Noor Khan, whose father was killed in a US drone strike in northwestern Pakistani tribal regions in March 2011, was told by London’s Court of Appeal on Monday that he could not continue his legal battle as it could require a UK court to pass judgment on the US affairs.
Lawyers from Britain’s Foreign Office had told the judges that considering the issue by a British court and a possibility of a ruling in favor of Khan could damage relations between the UK and US.
“[A] finding by our court that the notional UK operator of a drone bomb which caused a death was guilty of murder would inevitably be understood… by the US as a condemnation of the US,” the lawyers argued.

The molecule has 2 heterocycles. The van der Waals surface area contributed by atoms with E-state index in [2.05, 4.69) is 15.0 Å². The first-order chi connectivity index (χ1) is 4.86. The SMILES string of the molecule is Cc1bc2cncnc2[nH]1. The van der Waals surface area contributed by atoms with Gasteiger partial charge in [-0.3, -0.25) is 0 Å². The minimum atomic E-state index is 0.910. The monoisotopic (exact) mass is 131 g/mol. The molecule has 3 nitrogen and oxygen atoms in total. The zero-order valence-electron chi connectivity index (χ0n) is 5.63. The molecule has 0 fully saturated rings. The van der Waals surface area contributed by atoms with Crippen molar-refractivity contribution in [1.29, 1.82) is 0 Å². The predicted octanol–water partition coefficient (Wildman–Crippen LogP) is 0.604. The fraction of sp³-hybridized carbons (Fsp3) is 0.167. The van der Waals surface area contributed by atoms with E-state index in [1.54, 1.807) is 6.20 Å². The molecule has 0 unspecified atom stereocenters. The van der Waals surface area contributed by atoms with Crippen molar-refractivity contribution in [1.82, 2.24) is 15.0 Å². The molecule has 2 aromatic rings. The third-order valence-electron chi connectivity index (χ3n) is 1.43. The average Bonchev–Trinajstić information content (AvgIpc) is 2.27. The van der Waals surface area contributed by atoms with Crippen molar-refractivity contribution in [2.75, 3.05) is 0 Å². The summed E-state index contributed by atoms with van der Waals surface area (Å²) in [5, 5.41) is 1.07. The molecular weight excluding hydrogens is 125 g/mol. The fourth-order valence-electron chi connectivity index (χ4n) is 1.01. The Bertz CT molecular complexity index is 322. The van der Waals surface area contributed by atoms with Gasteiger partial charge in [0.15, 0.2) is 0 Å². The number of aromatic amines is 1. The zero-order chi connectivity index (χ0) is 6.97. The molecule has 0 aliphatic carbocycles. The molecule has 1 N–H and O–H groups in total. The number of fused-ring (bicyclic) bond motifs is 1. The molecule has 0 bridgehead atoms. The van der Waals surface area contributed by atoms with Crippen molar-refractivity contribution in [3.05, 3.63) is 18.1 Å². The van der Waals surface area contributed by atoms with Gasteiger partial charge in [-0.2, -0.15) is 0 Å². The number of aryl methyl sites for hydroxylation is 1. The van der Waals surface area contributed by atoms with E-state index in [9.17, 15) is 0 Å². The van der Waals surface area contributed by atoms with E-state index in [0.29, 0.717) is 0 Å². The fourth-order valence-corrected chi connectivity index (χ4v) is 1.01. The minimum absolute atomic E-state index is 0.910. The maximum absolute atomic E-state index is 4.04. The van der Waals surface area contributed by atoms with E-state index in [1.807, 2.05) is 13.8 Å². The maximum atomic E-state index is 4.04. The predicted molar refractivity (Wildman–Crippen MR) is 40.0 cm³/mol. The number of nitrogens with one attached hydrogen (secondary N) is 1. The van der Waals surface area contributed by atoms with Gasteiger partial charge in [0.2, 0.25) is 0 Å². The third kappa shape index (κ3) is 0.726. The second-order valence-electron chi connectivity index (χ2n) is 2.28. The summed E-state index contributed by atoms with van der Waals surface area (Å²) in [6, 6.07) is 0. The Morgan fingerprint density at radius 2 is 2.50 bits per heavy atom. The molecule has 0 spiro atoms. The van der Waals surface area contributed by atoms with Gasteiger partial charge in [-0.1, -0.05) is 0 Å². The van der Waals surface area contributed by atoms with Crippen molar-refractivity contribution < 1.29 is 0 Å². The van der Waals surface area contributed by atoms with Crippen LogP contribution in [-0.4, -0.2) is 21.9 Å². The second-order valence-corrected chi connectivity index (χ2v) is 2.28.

In December 2012, the High Court also ruled against Khan, who argued that the UK spy agency GCHQ had assisted the murder by providing “locational” intelligence to the CIA.
Khan said he is still determined to “get answers from the British government” about their involvement in his father’s death.
“I used to think that Britain stood for justice, but now it seems as though the government has put itself above the law.”
Human rights charity Reprieve, which is supporting Khan, also described the court ruling as “shameful,” saying the risk of embarrassing the United States has trumped British justice in Khan’s case.
“It now appears that the UK government can get away with murder, provided it is committed alongside an ally who may be sensitive to public criticism,” said a spokesperson for the charity.
UN Special Rapporteur on Human Rights and Counterterrorism Ben Emmerson said in October that data from the Pakistani government show that at least 2,200 people have been killed in Pakistan by US drone attacks since 2004.